Bulk Phone Surveillance Lives Again, to Die in a More Orderly Fashion in Five Months

A federal judge reinstated the NSA bulk domestic surveillance that was temporarily halted a month ago, allowing the agency to go back to hoovering up metadata while it unwinds the program for good.

A federal judge with the top-secret surveillance court on Monday breezily reinstated the NSA bulk domestic surveillance program that was temporarily halted a month ago, allowing the agency to go back to hoovering up telephone metadata for five months while it unwinds the program for good.

“Plus ça change, plus c’est la même chose,” Foreign Intelligence Surveillance Court Judge Michael W. Mosman wrote in his ruling, using the French phrase that means “the more things change, the more they stay the same” to summarize the legislative and judicial back-and-forth that led to the temporary reinstatement.

By failing to agree on how to reauthorize certain sections of the Patriot Act, the Senate on May 31 engaged in a rare act of rebellion against the surveillance state, forcing the National Security Agency to shutter the program that had collected telephone metadata — information about who called who, and for how long — for more than a decade, until NSA whistleblower Edward Snowden disclosed its existence in 2013.

Two days later, however, the Senate passed a milquetoast surveillance reform bill that ordered the bulk collection program phased out by November 29, to be replaced by one in which the NSA has to request specific records, and explain why.

That led to Monday’s paradoxical decision to revive bulk collection so it can die again, theoretically in a more orderly fashion.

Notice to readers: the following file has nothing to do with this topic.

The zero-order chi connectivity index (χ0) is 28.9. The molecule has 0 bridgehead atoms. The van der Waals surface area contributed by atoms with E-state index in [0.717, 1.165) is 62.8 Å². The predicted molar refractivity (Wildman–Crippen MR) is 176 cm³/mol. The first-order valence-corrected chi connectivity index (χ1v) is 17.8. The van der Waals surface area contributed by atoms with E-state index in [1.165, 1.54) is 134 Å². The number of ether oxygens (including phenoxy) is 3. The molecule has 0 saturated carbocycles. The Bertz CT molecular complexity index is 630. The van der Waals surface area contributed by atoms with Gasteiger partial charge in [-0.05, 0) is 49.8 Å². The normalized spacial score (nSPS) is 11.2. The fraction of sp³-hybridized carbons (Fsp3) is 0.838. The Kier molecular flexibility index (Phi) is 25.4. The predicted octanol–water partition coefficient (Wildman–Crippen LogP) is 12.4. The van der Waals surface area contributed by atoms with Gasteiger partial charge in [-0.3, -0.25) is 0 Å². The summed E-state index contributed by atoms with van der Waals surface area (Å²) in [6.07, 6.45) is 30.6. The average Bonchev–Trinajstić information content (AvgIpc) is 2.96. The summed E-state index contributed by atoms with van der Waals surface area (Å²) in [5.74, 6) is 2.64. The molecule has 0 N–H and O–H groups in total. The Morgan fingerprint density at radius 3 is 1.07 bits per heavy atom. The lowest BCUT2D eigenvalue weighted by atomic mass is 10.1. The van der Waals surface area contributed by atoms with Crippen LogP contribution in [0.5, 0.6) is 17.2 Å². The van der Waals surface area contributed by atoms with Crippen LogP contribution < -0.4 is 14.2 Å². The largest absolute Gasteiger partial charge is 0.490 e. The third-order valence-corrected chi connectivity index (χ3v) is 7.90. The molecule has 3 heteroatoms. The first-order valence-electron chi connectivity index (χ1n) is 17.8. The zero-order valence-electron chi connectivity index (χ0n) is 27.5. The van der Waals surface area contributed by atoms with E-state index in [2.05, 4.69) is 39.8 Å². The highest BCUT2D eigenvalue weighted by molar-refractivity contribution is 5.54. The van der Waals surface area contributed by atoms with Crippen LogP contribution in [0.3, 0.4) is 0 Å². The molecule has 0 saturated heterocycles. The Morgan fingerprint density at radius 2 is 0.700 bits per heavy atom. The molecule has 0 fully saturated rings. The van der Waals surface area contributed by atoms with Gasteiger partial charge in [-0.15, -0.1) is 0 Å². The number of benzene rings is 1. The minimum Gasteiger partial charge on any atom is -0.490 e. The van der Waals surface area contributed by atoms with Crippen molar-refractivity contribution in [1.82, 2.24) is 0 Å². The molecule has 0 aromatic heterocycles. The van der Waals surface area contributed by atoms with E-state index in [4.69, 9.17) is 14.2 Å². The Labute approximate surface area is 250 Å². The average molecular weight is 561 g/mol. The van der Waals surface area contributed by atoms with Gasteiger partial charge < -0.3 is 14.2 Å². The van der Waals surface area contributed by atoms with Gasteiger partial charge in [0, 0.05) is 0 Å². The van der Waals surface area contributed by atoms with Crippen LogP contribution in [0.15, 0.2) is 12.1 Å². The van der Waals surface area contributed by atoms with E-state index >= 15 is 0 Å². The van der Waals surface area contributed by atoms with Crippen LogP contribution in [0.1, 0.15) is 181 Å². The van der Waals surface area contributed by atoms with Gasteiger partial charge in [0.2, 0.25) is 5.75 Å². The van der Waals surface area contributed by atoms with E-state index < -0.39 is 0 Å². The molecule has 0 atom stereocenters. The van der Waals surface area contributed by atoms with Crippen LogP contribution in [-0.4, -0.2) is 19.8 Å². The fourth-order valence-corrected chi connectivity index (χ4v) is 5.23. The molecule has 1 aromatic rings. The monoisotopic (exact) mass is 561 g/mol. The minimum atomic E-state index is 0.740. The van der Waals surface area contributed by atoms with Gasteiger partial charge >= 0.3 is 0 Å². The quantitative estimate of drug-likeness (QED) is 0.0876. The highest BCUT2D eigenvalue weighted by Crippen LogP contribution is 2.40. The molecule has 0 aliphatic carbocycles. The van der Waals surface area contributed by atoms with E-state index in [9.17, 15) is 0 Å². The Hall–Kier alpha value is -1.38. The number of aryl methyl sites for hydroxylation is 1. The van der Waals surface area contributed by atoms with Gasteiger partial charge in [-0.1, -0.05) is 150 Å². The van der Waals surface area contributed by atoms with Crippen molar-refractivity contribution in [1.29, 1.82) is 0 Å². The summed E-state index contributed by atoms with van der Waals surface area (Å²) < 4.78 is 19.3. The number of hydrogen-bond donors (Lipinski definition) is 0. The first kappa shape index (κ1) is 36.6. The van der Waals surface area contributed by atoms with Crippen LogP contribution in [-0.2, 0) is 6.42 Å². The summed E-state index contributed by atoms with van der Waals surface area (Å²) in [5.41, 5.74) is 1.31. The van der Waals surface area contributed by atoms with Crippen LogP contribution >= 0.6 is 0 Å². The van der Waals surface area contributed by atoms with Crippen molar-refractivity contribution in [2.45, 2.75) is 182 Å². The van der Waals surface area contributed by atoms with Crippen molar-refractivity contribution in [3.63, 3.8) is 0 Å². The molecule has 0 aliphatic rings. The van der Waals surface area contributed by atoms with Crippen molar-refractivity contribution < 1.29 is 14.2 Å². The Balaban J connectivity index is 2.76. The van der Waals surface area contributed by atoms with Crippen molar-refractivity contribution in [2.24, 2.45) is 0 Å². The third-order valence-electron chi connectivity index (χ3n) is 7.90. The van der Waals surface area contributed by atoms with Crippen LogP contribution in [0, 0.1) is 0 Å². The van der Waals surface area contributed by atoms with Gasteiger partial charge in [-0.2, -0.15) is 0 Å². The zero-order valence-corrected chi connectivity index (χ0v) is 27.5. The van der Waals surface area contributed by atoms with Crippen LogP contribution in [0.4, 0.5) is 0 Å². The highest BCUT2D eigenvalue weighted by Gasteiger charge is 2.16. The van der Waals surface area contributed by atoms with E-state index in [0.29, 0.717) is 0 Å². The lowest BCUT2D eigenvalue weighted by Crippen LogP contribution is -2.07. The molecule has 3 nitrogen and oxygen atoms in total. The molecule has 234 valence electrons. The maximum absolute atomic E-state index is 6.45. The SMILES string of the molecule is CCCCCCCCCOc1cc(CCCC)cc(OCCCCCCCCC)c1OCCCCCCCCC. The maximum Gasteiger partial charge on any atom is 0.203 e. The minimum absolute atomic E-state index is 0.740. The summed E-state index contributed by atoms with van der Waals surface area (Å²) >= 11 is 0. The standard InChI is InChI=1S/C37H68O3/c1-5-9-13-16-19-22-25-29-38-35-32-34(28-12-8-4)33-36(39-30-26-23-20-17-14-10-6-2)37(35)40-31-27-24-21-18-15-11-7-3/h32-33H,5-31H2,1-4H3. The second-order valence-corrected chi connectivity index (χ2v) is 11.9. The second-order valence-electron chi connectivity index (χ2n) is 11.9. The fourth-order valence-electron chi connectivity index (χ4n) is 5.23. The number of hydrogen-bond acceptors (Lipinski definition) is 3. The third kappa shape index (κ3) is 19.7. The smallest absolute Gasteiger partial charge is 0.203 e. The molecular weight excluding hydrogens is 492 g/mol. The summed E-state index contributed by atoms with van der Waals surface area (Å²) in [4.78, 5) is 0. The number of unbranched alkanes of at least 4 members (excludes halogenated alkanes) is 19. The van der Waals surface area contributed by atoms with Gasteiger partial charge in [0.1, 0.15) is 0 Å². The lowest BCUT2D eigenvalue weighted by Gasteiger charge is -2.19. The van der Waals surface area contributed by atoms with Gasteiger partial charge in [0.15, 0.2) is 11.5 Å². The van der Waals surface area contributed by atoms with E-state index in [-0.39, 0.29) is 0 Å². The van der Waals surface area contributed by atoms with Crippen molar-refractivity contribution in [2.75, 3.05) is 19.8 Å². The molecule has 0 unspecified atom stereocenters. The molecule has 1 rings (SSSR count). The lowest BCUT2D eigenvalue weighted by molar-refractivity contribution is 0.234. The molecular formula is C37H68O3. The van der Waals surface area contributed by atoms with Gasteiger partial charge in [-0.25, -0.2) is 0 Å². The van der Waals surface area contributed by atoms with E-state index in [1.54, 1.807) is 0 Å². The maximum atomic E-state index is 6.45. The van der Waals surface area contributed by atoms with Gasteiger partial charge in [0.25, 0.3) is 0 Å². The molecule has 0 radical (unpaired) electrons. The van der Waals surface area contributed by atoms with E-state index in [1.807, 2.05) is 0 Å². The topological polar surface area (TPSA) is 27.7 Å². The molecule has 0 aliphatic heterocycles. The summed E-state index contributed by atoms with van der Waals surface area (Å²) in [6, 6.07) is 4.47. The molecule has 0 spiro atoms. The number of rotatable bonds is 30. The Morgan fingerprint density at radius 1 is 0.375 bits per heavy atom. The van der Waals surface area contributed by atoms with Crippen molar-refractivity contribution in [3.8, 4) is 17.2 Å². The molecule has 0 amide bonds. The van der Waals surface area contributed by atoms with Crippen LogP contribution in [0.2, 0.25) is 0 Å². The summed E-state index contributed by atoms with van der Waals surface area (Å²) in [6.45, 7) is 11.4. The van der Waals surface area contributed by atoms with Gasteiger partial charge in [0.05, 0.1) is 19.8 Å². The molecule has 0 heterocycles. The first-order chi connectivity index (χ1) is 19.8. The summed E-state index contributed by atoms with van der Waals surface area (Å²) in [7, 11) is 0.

In his decision, Mosman also flippantly dismissed a major appellate court ruling in May that the program was illegal. The Second Circuit Court of Appeals ruled that Section 215 of the Patriot Act, which was the government’s legal cover for bulk collection, didn’t authorize any such thing. The decision hinged on the common-sense conclusion that when the Patriot Act gave the government power to obtain phone records “relevant to an authorized investigation,” that wasn’t power to collect all phone records everywhere.

“Second Circuit rulings are not binding on the FISC, and this Court respectfully disagrees with that Court’s analysis, especially in view of the intervening enactment of the USA FREEDOM Act,” Mosman wrote. “To a considerable extent, the Second Circuit’s analysis rests on mischaracterizations of how this program works and on understandings that, if they had once been correct, have been superseded by the USA FREEDOM Act.”

Although his attempts to explain how the Second Circuit was wrong were murky, Mosman was clear on the point that the appellate court’s chief concern — that Congress had never intended for the world “relevant” to be interpreted so broadly — was now moot. That’s because Congress had, through the Freedom Act, knowingly approved giving it a six-month extension.

Sen. Ron Wyden, D-Ore., criticized the decision. “I see no reason for the Executive Branch to restart bulk collection, even for a few months,” he said in a statement. “This illegal dragnet surveillance violated Americans’ rights for fourteen years without making our country any safer.”

(This post is from our blog: Unofficial Sources.)

Photo of Director of National Intelligence James Clapper by Evy Mages/Getty

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